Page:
Encoding of filenames
Jörg W Mittag
Joerg.Mittag at Web.De
Sat Oct 9 10:07:00 PDT 2004
Nico R. wrote:
> When I have got a directory called "Fotos für Laura" (for the
> non-German-speaking people here, that's "photos for Laura" in English),
> how is the German character "ü" (Latin small letter u with diaresis)
> stored in the filesystem?
It isn't stored at all. In Linux, filenames are just streams of bytes,
terminated by 0x00, with the path components seperated by 0x2F. (Note that
0x2F looks like '/' when interpreted as an ASCII character but it could be
theoretically anything in some hypothetical character encoding.) A stream of
bytes does only consist of ... uhm ... bytes, so there are not "letters" or
"characters" at all. So, actually filenames are not "names" at all, they are
just identifiers. Those identifiers *could* be interpreted as a string in a
certain locale, but they could also be something entirely different.
So, in short: native Linux filesystems only store streams of bytes, whether
these bytes have some special meaning to humans if interpreted according to
some specific character set, is completely irrelevant.
> I am using ISO-8859-15, set via LANG=... on some boxes, but does this
> trigger how to store the characters on disk?
Yes. Everytime you write a filename, whatever name you supply will get
converted to a stream of bytes according to whatever character encoding the
application doing the naming currently happens to work in. And everytime you
read a filename, whatever stream of bytes you receive will get converted to
a string according to whatever character encoding the application doing the
listing currently happens to work in. Very funny things can happen when
those two character encodings are not the same or when the supposed
file"name" is not a "name" at all, but some binary identifier that some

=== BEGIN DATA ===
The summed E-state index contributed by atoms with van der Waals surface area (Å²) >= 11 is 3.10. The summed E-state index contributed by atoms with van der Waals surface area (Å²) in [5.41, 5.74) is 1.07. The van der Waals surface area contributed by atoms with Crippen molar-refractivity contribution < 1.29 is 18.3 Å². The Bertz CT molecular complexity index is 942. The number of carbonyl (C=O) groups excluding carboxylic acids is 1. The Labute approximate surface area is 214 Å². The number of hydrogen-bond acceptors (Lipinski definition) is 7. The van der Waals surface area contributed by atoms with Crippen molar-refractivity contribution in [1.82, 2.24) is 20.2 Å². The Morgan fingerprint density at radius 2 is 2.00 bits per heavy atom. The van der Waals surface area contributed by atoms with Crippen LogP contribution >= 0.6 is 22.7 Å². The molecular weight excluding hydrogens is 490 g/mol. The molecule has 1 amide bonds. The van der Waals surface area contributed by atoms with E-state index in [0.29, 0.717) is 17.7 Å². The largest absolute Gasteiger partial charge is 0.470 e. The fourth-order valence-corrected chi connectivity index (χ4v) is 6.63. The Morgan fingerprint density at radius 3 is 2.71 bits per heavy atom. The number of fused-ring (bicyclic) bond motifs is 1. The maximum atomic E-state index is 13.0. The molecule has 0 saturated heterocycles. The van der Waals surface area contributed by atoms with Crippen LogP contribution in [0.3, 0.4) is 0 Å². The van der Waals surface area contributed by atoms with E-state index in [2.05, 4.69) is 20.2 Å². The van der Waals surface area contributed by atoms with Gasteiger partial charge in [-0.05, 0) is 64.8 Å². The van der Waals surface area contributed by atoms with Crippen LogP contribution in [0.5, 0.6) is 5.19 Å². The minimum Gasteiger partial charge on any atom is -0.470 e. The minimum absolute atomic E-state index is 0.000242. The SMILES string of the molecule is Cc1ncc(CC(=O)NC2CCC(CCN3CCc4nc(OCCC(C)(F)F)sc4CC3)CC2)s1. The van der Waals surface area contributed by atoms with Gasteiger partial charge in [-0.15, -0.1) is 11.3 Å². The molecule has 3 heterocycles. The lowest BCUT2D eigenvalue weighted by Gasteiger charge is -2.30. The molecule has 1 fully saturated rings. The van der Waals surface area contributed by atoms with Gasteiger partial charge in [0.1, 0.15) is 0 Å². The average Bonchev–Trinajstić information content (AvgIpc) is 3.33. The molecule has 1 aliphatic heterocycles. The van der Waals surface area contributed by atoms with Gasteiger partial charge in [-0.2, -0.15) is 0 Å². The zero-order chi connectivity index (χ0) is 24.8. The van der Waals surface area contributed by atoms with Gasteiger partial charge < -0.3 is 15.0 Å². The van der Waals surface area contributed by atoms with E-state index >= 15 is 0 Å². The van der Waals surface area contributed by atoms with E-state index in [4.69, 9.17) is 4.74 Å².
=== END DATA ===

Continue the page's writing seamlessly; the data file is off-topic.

application chose to stick on a file.
> Or is UTF-8 used in the filesystem?
No. As I said: filenames aren't strings, they are just bytes.
This is different in other filesystems / operating systems. In OS/2s JFS,
the kernel knows about the locale of each process and it also knows about
the character encoding of each filename. IBM tried to port this behaviour
over to Linux JFS, but it was removed a few months ago, because it horribly
broke the abovementioned concept of "everything is a bytestream". Windows
filesystems also have some default encodings, I think ASCII for FAT and
UTF-16 for VFAT and NTFS, but I don't know for sure.
> And if it's the former, how can I force e.g. the Linux kernel to write
> the filenames in UTF-8 to disk?
You can't. It's as simply as that. The kernel will always just write the
bytestream that is supplied by the application. It will never do any
character conversions or something like that. (At least not in Linux
filesystems, the fileystem drivers for (V)FAT, NTFS, SMB and CIFS contain
such conversion code.)
So, you will have to make sure that whenever your application supplies a
bytestream to the kernel that this bytestream is actually a UTF-8
representation of your filename. You can usually achieve this by working in
a locale with UTF-8 character encoding. The Glib people believe that
filenames should always be stored in an UTF-8 character encoding, which of
course horribly breaks if you manipulate those same files in an ISO8859-15
locale in Bash, for example.
The only possibility you have is to make sure that everybody who works with
the same filesystem also uses the same character encoding.
> Because I'd like to take the disk (in this case an USB stick) with me to a
> friend and use it at her computer - - which uses different locale and
> charset settings than the boxes I mostly work at.
That simply won't work. The conversion from string to bytestream has to be
done using the same character encoding as the conversion from bytestream to
You could try to archive the files using an archive format that stores the
character encoding used during archiving. Then, upon extracting the files
from the archive, the extracting utility could convert the filenames to the
currently used character encoding. The pax archive format supports that,
unfortunately the much more widely deployed ustar and cpio formats do not.
However, I don't know if any existing tool actually implements the pax
archive format. The GNU paxutils are dead. The new integrated GNU
tar+paxutils (aka GNU tar 2.0) will not be released for a long time. SuSEs
port of OpenBSDs pax doesn't support the pax archive format, only several
tar and cpio variants. AFAIK Jörg Schillings spax (from the S tar package)
doesn't support the pax archive format either and even if it does, I don't
know if it actually supports filename conversions to and from multibyte
variable length character encodings such as UTF-8. I don't know of other
checking for intelligent life... not found
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